The mission of Philharmonia Baroque Orchestra is to present great music that enriches lives, inspires passion for period-instrument performance, connects audiences to history, preserves tradition, and celebrates creative genius. Using authentic instruments and stylistic performance practices of the baroque to early-romantic periods, the Orchestra engages audiences through performance, tours, education, community outreach, and recordings of the highest standard.
Philharmonia’s pursuit of its mission is based upon three fundamental convictions:
Philharmonia Baroque Orchestra has been dedicated to historically-informed performance of Baroque, Classical and early-Romantic music on original instruments since its inception in 1981. Under Music Director Nicholas McGegan, Philharmonia Baroque has been named Ensemble of the Year by Musical America.
The Orchestra performs an annual subscription series in the San Francisco Bay Area, and is regularly heard on tour in the United States and internationally. The Orchestra has its own professional chorus, the Philharmonia Chorale, directed by Bruce Lamott, and welcomes talented guest artists such as mezzo-soprano Susan Graham, countertenor David Daniels, conductor Jordi Savall, fortepianist Emmanuel Ax, conductor Masaaki Suzuki, and violinist Rachel Podger.
The Orchestra has had numerous successful collaborations with celebrated composers and choreographers. Philharmonia premiered its first commissioned work, a one-act opera by Jake Heggie entitled To Hell and Back, in November 2006. In collaboration with the Mark Morris Dance Group, Philharmonia Baroque gave the U.S. premieres of Morris’s highly acclaimed productions of Henry Purcell’s King Arthur and Jean-Philippe Rameau’s ballet-opera Platée.
Among the most-recorded period-instrument orchestras in the United States or in Europe, Philharmonia Baroque has made thirty-four highly praised recordings – including its Gramophone award-winning recording of Handel’s Susanna – for harmonia mundi, Reference Recordings, and BMG.
In 2011, Philharmonia launched its own label, Philharmonia Baroque Productions, with an acclaimed recording of Berlioz’s Les Nuits d’été and Handel arias featuring mezzo-soprano Lorraine Hunt Lieberson. The second CD release, Haydn Symphonies No. 104 “London”, No. 88, No. 101 “The Clock,” has been nominated for a GRAMMY® Award for Best Orchestral Performance.
Philharmonia Baroque Orchestra was founded by harpsichordist and early music pioneer Laurette Goldberg.
Critically acclaimed for its brilliant sound, robust energy, and sensitive delivery of the text, the Philharmonia Chorale was formed in 1995 to provide a vocal complement whose fluency in the stylistic language of the baroque period matched that of Philharmonia Baroque Orchestra. The 24 members of the Chorale are professional singers with distinguished solo and ensemble experience. Chorale members appear regularly with organizations such as the San Francisco Symphony, Carmel Bach Festival, and American Bach Soloists, are guest soloists with most of the area’s symphonic and choral organizations, appear in roles with regional opera companies, and have been members and founders of some of the country’s premier vocal ensembles, including Chanticleer, the Dale Warland Singers, and Theatre of Voices.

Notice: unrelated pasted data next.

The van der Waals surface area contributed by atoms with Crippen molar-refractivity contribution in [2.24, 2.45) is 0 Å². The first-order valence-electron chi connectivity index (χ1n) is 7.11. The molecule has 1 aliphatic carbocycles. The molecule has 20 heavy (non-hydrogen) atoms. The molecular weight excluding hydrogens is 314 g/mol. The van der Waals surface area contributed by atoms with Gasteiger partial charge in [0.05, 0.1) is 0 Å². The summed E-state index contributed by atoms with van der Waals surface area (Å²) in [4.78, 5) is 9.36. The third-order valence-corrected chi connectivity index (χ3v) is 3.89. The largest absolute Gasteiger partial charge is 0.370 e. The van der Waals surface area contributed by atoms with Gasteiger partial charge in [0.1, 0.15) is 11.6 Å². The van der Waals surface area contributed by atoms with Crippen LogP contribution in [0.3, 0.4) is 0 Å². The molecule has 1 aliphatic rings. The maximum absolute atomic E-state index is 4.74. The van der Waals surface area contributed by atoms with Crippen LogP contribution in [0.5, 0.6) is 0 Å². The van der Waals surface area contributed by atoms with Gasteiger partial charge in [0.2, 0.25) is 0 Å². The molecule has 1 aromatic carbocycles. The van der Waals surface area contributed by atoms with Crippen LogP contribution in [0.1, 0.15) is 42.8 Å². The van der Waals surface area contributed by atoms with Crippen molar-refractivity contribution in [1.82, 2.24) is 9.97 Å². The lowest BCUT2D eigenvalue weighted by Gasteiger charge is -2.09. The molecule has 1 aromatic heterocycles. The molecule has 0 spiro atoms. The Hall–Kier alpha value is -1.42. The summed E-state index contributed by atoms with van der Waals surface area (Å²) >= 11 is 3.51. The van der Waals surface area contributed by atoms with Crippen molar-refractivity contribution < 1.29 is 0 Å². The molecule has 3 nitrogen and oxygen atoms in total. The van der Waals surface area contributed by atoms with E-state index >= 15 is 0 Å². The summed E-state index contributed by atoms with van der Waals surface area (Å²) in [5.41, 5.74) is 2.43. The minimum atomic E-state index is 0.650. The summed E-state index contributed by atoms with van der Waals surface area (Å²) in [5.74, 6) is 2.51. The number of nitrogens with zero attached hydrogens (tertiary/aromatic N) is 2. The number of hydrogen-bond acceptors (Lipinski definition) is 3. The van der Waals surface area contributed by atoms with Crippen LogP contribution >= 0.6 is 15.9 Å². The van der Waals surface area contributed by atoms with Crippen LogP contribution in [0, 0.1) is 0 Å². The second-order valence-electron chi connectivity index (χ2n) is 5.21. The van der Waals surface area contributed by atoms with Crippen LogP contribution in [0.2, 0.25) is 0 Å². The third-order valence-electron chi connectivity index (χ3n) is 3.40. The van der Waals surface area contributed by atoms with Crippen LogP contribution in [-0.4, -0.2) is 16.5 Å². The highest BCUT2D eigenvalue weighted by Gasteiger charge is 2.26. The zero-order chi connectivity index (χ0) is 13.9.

Founded by John Butt, a baroque keyboardist and one of the world’s leading Bach scholars, the Chorale has been led by conductor and musicologist Bruce Lamott since 1997. In its first decade, the Chorale’s repertoire included nine Handel oratorios, Bach’s St. John Passion and Christmas Oratorio, Mozart’s C minor Mass, and – in collaboration with other choral ensembles – Beethoven’s Symphony No. 9. The Chorale made its New York debut at the Brooklyn Academy of Music in 1998, and appeared with the Philharmonia Baroque Orchestra at the new Renée and Henry Segerstrom Concert Hall in Orange County. The Chorale appears on the Orchestra’s recordings of Arne’s Alfred, Scarlatti’s Cecilian Vespers, and Beethoven’s Symphony No.9.
The Chorale Director is Bruce Lamott.
Bruce Lamott has been director of the Philharmonia Chorale since 1997 and is Philharmonia Baroque Orchestra’s current Scholar-in-Residence. He first performed with the Orchestra in 1989 as continuo harpsichordist for Handel’s Giustino.
Lamott was previously the director of choruses and conductor of the Mission Candlelight Concerts at the Carmel Bach Festival, where his 30-year tenure also included performing as a harpsichordist and presenting as a lecturer and education director. In eight seasons as choral director and assistant conductor of the Sacramento Symphony, he conducted annual choral concerts of major symphonic choral works, including both Bach Passion settings, Haydn’s The Seasons, and Stravinsky’s Symphony of Psalms, as well as preparing the symphony chorus for their subscription season.
Lamott received a bachelor’s degree from Lewis and Clark College, and an M.A. and Ph.D. in musicology from Stanford, where he researched keyboard improvisation practices of the Baroque period. His teaching career began on the musicology faculty at UC Davis, where he also directed the Early Music Ensemble. He lives in San Francisco with his husband, Kip Cranna, dramaturg of the San Francisco Opera, and teaches music history and conducts the choirs and chamber orchestra at San Francisco University High School. As a part-time professor of music history at the San Francisco Conservatory of Music since 2001, he specializes in the vocal and instrumental repertoire of the 18th century. In his opera-related activities, Lamott teaches continuo realization for San Francisco Opera’s Merola Opera Program and lectures for the Opera’s education program and Opera Guild.